In catalytic liquid phase oxidation process, organic pollutants can efficiently be removed at much milder conditions in the presence of suitable homogeneous catalyst. This significantly cuts capital and operational costs compared with other established process. The purpose of this study to investigate the performance of a catalytic liquid phase -oxidation process of organic wastewater derived from chemical industries. This catalytic liquidphase oxidation process was conducted in a stainless steel autoclave reactor with homogeneous catalyst. The effects of operating conditions such as temperature, pressure, pH, RPM and residence time on COD removal of industrial wastewater was studies.

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  2. Material and methods

    Experimental Setup, process variable, and catalyst

    The catalytic liquid phase oxidation process of organic wastewater was carried out in a 1.0 L stainless steel batch autoclave (Fig. 1) equipped with automatic temperature control, an adjustable speed stirrer, a valve for sampling and a pressure gauge. The reactor was equipped with a mechanically driven-stirrer ensuring good mass-transfer from gas to the liquid phase. The gas inlet and off-gases release valve, cooling water feed line, pressure gauge, and rupture disk were situated on the top of the reactor vessel. A chilled water condenser was fitted to the sample valve exit line to avoid flashing during the sampling.

    The reactor was purged with nitrogen prior to the start of the experiment to ensure an inert atmosphere inside the reactor and to check the gas-leakage. The speed of agitation and reaction temperature was set as per the experimental design. After feeding the wastewater and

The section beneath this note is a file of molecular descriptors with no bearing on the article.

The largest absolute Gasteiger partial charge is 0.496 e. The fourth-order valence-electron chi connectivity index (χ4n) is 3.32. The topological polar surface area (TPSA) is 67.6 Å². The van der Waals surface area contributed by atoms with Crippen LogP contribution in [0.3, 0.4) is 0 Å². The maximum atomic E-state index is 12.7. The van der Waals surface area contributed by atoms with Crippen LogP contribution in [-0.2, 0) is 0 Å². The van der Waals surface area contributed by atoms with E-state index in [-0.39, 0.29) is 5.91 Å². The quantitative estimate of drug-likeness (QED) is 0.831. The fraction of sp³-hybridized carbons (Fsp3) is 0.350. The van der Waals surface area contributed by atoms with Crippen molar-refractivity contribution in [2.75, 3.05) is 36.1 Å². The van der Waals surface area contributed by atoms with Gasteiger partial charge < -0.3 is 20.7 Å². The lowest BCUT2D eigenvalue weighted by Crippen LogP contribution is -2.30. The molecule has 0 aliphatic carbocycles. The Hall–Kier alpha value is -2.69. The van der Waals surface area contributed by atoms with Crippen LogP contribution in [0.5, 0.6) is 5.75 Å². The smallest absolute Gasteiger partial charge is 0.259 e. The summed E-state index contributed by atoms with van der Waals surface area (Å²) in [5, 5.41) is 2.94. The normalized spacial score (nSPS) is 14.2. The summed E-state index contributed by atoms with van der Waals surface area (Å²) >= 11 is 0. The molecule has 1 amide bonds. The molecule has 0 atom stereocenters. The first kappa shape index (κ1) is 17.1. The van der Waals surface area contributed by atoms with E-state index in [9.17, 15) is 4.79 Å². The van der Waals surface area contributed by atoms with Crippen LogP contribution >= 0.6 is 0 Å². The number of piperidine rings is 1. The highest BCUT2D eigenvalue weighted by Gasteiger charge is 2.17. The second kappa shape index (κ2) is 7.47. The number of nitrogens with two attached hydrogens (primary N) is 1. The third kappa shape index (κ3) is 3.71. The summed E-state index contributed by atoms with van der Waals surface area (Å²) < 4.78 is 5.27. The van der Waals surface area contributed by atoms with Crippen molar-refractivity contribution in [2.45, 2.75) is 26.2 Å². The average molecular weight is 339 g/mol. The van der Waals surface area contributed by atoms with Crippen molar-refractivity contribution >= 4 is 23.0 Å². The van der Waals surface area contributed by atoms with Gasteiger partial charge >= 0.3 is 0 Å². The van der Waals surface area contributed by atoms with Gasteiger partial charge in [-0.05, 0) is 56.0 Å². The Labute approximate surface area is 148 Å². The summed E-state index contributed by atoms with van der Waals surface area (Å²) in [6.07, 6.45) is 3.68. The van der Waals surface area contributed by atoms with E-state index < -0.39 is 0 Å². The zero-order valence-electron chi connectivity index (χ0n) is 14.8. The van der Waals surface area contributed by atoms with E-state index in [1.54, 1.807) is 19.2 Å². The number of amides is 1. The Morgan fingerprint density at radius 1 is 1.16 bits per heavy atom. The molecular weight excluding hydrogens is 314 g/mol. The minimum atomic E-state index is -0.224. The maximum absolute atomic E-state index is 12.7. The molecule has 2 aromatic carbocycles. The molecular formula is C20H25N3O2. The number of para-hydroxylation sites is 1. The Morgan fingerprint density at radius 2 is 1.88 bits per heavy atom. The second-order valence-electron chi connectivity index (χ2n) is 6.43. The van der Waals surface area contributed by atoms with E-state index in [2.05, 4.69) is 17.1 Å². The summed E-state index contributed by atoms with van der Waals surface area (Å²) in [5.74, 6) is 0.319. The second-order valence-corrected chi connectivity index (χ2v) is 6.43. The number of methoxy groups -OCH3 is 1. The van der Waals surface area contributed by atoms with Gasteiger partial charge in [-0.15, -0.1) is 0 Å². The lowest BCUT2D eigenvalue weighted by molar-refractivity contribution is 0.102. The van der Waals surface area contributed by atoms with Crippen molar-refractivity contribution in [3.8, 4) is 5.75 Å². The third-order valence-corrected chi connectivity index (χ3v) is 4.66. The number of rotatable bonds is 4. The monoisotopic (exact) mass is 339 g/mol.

catalyst, the reactor was heated with an electrical heating jacket under pressure, while agitator continuously stirrer the solution. A constant temperature was maintained with an electronic controller. Air was used as the oxidizing agent, obtained from an air cylinder connected to the reactor. After reaching the desired reaction temperature, oxygen was forced into autoclave. At appropriate time intervals, an aliquot of the solution was drawn and sample was analyzed [7].

    Figure 1: Schematic diagram of the experimental setup for the catalytic liquidphase oxidation

    [Note: PI- pressure indicator; TI- temperature indicator; SI- speed indicator; R- reaction vessel/autoclave; T- thermocouple; H- electric heater; RD- rupture disk; I- impeller; GS- gas sparger; SC- sample condenser; CY- gas cylinder; C- cooling coil; CWin- cooling water inlet; CWout -cooling water outlet; and S- solenoid valve].

    The experiments were performed with varying concentration of copper sulphate (0.1 g) as catalyst to investigate the effect of the homogeneous catalyst on the conversion of organic pollutant in the industrial waste water [8]. The metal salts used in the experiments was analytical grade, and was not further

    purified. The experiments were conducted using 500 mL of wastewater. The physical parameters of reactors were varied as: temperature, 200°C , 215 0C and 230°C; pressure, 28, 31 and 34 kg/cm2 ; time, 90, 120

    <>and 150 min; and agitation rate, 600, 750 and 900 rpm. The effect of pH was also determined by varying the pH of the process reaction from 7.9 to 9.8.

  3. Results and Discussion

    1. Effect of the temperature on COD removal

      Treatment of organic content in industrial wastewater by catalytic liquidphase oxidation process was carried out at different temperatures of 200 0C, 215 0C and 230 0C, and oxygen partial pressures were kept at 10.0 kg/cm2 and a reference temperature of 25 0C. The results of COD reduction at different temperature are shown in Fig. 2.

      Fig. 2: Effect of temperature on COD removal

      It has been found that when the temperature from 200 0C, 215 0C to 2300C, COD removal significantly increases from 78.80%, 84.93% to 91.61%. Improvement in COD removal efficiency was down at

      200 0C and 215 0C temperatures. However, the

      reaction temperature of 215 0C are refractory to total oxidation, but are compatible for biodegradable. Hence, the temperature of 2300C is an economically optimal

      reaction temperature for COD removal of industrial wastewater.

    2. Effect of the pressure on COD removal:

      The treatment of industrial wastewater was carried out at pressure 28 kg/cm2 , 31 kg/cm2 and 34 kg/cm2 with supply of partial oxygen fixed at 10 kg/ cm2 (Fig. 3).

      Fig. 3: Effect of pressure on COD removal